THE LOST SCRAPBOOK by Evan Dara

THE LOST SCRAPBOOK

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KIRKUS REVIEW

 Experimental first fiction, winner in the 12th annual FC2/Illinois State University National Fiction Competition, that offers an engaging approach to novel writing, serving up a series of fragments and anonymous testimonials. Imagine driving through some small unknown city, stopping at a house, going in and listening to the conversation at hand, then moving on to the next house. Or imagine watching television, with someone else in command of the remote control, flashing through stations, sometimes long enough to get involved in a narrative, at other times the image just a wash of color on the screen. This is what Dara's debut resembles, with its frenetic jumps and skips between narratives of various lengths. The text, though, is not written as a series of separate short pieces; there isn't any delineation between the narrators, and a whole paragraph may go by before the realization comes that the storyteller has changed. In this manner, one narrative flows into another, generating difficult reading at first, until one becomes accustomed to the subtle changes, the slight shifts in tone that signal a new story. And the stories themselves are as diverse as society, ranging from the inconsequential rambling of two college students to the panicked cry of a woman searching for help for her choking baby. The narratives dismiss traditional structure, forgoing the usual sense of catharsis, often ending at the climax, leaving the reader dangling and then plunged into some other scenario. The constant shifting could have produced a sense of apathy. But the work holds an interest, derived from the secret enjoyment of eavesdropping on a conversation at a cafÇ, or watching the goings-on in the second- floor window across the street. A fleeting, panoramic view of American life, from the trivial to the heartrending, that offers an unusual approach to storytelling.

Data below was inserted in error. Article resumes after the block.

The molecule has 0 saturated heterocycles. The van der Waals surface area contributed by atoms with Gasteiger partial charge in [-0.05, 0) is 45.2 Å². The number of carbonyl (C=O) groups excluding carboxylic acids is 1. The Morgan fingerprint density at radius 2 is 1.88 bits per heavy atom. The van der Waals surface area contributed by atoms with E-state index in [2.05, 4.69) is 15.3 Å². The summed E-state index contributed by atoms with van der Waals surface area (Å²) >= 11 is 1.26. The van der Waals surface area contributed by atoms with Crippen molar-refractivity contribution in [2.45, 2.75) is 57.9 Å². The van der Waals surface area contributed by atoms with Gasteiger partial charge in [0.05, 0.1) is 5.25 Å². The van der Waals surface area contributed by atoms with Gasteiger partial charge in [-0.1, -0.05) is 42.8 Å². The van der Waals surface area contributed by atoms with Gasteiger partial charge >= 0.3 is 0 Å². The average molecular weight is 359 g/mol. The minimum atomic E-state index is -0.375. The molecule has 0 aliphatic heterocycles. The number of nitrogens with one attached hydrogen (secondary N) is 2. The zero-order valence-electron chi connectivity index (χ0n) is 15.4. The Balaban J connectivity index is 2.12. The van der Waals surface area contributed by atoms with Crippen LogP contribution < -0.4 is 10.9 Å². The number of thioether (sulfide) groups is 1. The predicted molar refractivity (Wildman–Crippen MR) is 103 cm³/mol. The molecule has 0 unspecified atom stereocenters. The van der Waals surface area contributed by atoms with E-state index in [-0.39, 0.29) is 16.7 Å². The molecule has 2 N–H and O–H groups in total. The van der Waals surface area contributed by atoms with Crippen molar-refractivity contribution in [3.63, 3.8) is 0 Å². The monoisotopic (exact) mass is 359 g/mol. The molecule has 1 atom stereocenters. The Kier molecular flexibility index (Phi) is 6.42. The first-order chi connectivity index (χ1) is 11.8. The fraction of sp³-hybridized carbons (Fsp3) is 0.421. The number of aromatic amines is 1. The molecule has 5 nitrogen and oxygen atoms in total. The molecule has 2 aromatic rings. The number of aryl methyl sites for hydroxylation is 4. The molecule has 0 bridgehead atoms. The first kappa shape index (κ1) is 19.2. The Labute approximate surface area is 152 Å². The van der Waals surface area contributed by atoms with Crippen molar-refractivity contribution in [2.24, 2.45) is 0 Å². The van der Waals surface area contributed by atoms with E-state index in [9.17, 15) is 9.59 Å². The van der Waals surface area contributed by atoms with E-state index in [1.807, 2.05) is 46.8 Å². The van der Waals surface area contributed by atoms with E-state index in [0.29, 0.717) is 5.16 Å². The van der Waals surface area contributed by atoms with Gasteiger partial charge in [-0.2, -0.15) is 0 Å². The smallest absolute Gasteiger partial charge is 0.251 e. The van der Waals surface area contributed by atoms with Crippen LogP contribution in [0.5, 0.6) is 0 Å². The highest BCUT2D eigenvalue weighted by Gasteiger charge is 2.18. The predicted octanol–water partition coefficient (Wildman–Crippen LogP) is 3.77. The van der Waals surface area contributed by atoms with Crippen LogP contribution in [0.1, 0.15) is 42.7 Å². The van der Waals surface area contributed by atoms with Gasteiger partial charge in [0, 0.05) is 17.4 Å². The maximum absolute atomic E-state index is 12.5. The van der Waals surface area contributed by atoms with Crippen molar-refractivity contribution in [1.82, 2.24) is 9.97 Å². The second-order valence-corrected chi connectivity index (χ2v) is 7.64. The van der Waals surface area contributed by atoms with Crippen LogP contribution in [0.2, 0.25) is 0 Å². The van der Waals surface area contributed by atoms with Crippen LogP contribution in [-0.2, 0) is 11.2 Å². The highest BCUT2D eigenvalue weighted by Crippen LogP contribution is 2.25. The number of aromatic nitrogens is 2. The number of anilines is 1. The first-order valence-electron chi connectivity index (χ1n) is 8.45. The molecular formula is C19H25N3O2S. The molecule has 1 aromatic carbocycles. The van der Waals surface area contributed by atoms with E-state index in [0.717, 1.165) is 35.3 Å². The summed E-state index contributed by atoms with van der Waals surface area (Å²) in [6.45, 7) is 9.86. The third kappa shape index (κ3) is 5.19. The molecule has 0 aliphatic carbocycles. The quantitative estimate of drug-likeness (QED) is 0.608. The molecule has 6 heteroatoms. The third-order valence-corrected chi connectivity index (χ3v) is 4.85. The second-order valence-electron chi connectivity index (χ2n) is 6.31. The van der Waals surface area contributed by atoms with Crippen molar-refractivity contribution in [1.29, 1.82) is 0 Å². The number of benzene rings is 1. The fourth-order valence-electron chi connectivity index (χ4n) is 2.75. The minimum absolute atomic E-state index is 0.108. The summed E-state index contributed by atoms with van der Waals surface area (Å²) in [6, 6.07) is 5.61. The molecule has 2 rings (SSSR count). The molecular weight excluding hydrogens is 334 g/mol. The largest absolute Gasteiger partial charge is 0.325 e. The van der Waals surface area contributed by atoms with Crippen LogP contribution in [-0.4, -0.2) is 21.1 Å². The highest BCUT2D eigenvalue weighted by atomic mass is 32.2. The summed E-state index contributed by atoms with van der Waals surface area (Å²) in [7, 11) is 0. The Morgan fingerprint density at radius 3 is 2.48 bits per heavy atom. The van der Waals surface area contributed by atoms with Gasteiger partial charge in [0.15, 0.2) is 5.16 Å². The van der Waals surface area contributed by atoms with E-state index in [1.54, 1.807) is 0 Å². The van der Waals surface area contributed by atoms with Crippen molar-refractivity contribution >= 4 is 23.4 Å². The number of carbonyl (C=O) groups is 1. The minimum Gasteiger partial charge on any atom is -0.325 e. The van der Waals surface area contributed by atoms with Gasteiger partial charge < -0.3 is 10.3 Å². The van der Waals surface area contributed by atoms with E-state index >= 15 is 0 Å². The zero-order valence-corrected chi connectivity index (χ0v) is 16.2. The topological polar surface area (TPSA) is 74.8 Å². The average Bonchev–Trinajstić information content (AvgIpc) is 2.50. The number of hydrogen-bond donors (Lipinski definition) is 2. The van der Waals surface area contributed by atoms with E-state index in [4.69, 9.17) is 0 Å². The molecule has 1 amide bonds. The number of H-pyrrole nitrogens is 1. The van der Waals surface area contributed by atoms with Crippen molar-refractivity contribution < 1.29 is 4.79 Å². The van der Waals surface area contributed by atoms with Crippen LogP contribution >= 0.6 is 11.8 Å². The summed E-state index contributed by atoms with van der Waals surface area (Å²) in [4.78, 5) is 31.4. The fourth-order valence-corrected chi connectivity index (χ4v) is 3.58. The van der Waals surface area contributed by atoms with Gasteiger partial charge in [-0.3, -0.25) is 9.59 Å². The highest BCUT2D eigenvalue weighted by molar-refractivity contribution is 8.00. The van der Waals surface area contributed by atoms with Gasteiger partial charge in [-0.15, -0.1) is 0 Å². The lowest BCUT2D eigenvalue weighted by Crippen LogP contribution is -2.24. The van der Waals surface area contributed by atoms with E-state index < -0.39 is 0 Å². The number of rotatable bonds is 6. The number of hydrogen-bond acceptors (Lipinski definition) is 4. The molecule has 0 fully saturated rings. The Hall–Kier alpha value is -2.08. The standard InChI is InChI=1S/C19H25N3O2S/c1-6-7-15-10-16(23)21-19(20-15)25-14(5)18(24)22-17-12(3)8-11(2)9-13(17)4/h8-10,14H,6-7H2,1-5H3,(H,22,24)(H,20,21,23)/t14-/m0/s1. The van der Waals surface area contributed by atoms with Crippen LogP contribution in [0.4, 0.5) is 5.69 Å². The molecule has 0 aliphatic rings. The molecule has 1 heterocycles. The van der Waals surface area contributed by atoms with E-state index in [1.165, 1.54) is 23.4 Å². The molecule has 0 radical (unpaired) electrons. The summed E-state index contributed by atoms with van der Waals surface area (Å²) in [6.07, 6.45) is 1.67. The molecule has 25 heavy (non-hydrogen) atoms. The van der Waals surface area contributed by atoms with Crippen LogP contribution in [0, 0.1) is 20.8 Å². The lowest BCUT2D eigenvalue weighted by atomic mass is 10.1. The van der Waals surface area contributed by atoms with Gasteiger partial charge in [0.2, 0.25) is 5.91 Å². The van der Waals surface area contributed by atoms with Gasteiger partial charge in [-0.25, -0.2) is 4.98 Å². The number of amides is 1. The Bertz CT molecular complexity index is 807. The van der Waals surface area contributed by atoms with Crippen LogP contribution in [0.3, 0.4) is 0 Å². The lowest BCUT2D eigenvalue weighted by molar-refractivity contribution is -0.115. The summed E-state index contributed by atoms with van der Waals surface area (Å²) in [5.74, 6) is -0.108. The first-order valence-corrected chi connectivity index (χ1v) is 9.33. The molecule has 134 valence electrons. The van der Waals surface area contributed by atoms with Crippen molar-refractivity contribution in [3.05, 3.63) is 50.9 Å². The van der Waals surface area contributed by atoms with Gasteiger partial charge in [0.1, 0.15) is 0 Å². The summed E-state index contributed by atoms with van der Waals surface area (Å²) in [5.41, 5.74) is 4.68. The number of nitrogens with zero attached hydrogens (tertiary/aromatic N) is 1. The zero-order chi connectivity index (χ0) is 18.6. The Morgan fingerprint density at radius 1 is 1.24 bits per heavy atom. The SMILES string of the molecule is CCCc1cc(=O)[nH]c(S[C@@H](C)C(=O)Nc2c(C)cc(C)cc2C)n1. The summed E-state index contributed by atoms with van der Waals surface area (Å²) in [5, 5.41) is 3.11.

Pub Date: Nov. 1st, 1995
ISBN: 1-57366-006-X
Page count: 470pp
Publisher: FC2/Northwestern Univ.
Review Posted Online:
Kirkus Reviews Issue: Sept. 15th, 1995